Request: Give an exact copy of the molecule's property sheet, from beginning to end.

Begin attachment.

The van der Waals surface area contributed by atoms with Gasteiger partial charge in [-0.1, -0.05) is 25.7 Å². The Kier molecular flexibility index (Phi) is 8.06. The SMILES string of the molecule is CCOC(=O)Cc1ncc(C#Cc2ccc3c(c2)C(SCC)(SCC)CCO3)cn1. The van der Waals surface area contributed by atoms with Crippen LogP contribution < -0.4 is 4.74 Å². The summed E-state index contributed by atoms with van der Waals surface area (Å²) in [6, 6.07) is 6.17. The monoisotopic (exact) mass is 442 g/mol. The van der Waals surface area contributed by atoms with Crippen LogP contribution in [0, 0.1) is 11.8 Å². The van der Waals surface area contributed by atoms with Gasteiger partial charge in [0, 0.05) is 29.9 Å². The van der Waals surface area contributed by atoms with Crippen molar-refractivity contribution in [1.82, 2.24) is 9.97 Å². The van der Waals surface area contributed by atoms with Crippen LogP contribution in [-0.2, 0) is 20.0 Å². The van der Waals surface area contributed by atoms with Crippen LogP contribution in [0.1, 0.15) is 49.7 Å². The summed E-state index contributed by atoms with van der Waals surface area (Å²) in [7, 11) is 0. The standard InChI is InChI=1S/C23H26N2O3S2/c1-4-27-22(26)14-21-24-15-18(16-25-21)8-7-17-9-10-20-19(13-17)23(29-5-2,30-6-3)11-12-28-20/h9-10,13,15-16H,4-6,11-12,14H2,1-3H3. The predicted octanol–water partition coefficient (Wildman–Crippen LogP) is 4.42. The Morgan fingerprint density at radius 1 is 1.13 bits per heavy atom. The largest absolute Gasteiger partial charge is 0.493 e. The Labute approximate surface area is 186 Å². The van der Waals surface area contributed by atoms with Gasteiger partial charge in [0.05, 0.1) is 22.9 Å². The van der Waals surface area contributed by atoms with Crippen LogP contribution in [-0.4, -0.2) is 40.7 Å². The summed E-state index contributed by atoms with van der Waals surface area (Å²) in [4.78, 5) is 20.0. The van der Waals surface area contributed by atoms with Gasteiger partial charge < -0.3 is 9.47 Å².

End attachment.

The van der Waals surface area contributed by atoms with Gasteiger partial charge in [-0.1, -0.05) is 25.7 Å². The Kier molecular flexibility index (Phi) is 8.06. The SMILES string of the molecule is CCOC(=O)Cc1ncc(C#Cc2ccc3c(c2)C(SCC)(SCC)CCO3)cn1. The van der Waals surface area contributed by atoms with Crippen LogP contribution < -0.4 is 4.74 Å². The summed E-state index contributed by atoms with van der Waals surface area (Å²) in [6, 6.07) is 6.17. The monoisotopic (exact) mass is 442 g/mol. The van der Waals surface area contributed by atoms with Crippen LogP contribution in [0, 0.1) is 11.8 Å². The van der Waals surface area contributed by atoms with Gasteiger partial charge in [0, 0.05) is 29.9 Å². The van der Waals surface area contributed by atoms with Crippen molar-refractivity contribution in [1.82, 2.24) is 9.97 Å². The van der Waals surface area contributed by atoms with Crippen LogP contribution in [-0.2, 0) is 20.0 Å². The van der Waals surface area contributed by atoms with Crippen LogP contribution in [0.1, 0.15) is 49.7 Å². The summed E-state index contributed by atoms with van der Waals surface area (Å²) in [7, 11) is 0. The standard InChI is InChI=1S/C23H26N2O3S2/c1-4-27-22(26)14-21-24-15-18(16-25-21)8-7-17-9-10-20-19(13-17)23(29-5-2,30-6-3)11-12-28-20/h9-10,13,15-16H,4-6,11-12,14H2,1-3H3. The predicted octanol–water partition coefficient (Wildman–Crippen LogP) is 4.42. The Morgan fingerprint density at radius 1 is 1.13 bits per heavy atom. The largest absolute Gasteiger partial charge is 0.493 e. The Labute approximate surface area is 186 Å². The van der Waals surface area contributed by atoms with Gasteiger partial charge in [0.05, 0.1) is 22.9 Å². The van der Waals surface area contributed by atoms with Crippen LogP contribution in [-0.4, -0.2) is 40.7 Å². The summed E-state index contributed by atoms with van der Waals surface area (Å²) in [4.78, 5) is 20.0. The van der Waals surface area contributed by atoms with Gasteiger partial charge < -0.3 is 9.47 Å².